Backyard Ecology Creating Space for Pollinators and Wildlife
Creating Space for Pollinators and Wildlife

Attract Butterflies with Overripe Fruit and Melon Rinds

We always think about growing flowers when we think about attracting butterflies to our yards. Or, if we’re thinking about the bigger picture, we think about flowers and host plants so that we are feeding both the adult butterflies and their caterpillar babies. However, what many people don’t realize is that not all butterflies are attracted to flowers.

There are quite a few species of butterflies that rarely, if ever, visit flowers. Instead, these species feed on tree sap, overripe fruit, scat, and decomposing animals. Examples of these butterflies include the red-spotted purple, question mark, comma, hackberry emperor, and many others. Understandably, most people don’t to want to add piles of dung or roadkill to their butterfly gardens. However, that doesn’t mean you can’t attract these beautiful butterflies to your yard.

A red-spotted purple and several hackberry emperor butterflies feeding on a watermelon rind that my mother put on her porch railing. Photo credit: Tricia Sepulveda, all rights reserved

Try putting overripe fruit that you didn’t eat in time, watermelon rinds, or similar items in a sunny spot. I’m always amazed at how many different species of butterflies will come to the overripe fruit or melon rinds. Although I sometimes see more familiar, flower-visiting species on the fruit offerings, most of the butterflies that come to the fruit are ones that don’t typically visit flowers. So, by providing the option of overripe fruit and/or melon rinds you may be able to attract a whole different suite of butterflies than you usually see in your yard. If you leave the overripe fruit or melon rinds out overnight, then you may even attract some interesting moths after the sun goes down.

One word of caution – don’t put too much overripe fruit or melon rinds out at once. If you leave too much overripe fruit or melon rinds out, then there’s a good chance you’ll attract raccoon, opossums, or maybe even bears depending on where you live, especially if you leave the fruit out at night. That can create nuisance issues that you and your neighbors probably don’t want to deal with and really aren’t fair to the animals labeled as being a nuisance. Depending on the time of year and where you are located, yellow jackets could also become a problem.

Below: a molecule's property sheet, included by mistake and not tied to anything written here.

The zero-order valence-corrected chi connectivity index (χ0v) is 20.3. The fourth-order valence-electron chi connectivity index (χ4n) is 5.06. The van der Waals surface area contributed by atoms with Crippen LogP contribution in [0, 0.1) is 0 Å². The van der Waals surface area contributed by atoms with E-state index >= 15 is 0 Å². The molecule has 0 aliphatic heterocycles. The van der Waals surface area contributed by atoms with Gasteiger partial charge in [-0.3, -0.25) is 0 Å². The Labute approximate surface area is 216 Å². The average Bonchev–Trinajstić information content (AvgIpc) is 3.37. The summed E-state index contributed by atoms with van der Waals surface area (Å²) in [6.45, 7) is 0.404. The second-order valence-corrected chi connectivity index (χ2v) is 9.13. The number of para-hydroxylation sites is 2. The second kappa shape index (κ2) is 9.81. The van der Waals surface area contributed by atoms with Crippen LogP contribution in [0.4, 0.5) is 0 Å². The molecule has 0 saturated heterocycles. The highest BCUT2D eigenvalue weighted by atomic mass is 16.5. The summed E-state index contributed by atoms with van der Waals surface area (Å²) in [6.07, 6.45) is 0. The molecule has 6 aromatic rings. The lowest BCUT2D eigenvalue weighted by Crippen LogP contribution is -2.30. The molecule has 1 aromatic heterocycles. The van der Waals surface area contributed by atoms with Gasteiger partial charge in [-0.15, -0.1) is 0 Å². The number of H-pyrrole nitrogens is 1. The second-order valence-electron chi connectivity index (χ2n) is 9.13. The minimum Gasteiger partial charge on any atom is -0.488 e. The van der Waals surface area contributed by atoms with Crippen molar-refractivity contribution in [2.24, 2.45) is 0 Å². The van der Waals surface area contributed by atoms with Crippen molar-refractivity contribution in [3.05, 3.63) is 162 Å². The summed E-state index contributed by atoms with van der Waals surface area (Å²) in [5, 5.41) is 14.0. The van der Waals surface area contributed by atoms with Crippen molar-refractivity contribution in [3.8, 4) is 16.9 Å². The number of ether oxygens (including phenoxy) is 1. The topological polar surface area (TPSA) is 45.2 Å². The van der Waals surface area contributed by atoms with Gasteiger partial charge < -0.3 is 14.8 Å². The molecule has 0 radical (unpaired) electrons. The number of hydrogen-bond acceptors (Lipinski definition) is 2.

Small amounts of overripe fruit or melon rinds are less likely to create issues, but always use your best judgement. If an issue does occur, then correct it as quickly as possible. That will likely mean you have to stop putting out the overripe fruit and melon rinds, especially if you were doing it close to your house (such as on the porch railing) or in a high traffic area (such as right by the sidewalk or main path through your garden). But, if you can do it without creating nuisance issues with other animals, then offering overripe fruit and/or melon rinds can be a great way to attract even more butterflies to your yard.


Backyard Ecology: Creating Space for Pollinators and Wildlife
Nature isn’t just “out there.” It’s all around us, including right outside our doors. Hi, my name is Shannon Trimboli, and I am the host of Backyard Ecology. I live in southcentral Kentucky and am a wildlife biologist, educator, author, beekeeper, and owner of a nursery specializing in plants for pollinators and wildlife conservation. I started Backyard Ecology as a way to share my love of exploring nature and learning about different plants and animals. I invite you to join me as we ignite our curiosity and natural wonder, explore our yards and communities, and improve our local pollinator and wildlife habitat. Learn more or subscribe to my email list at www.backyardecology.net.

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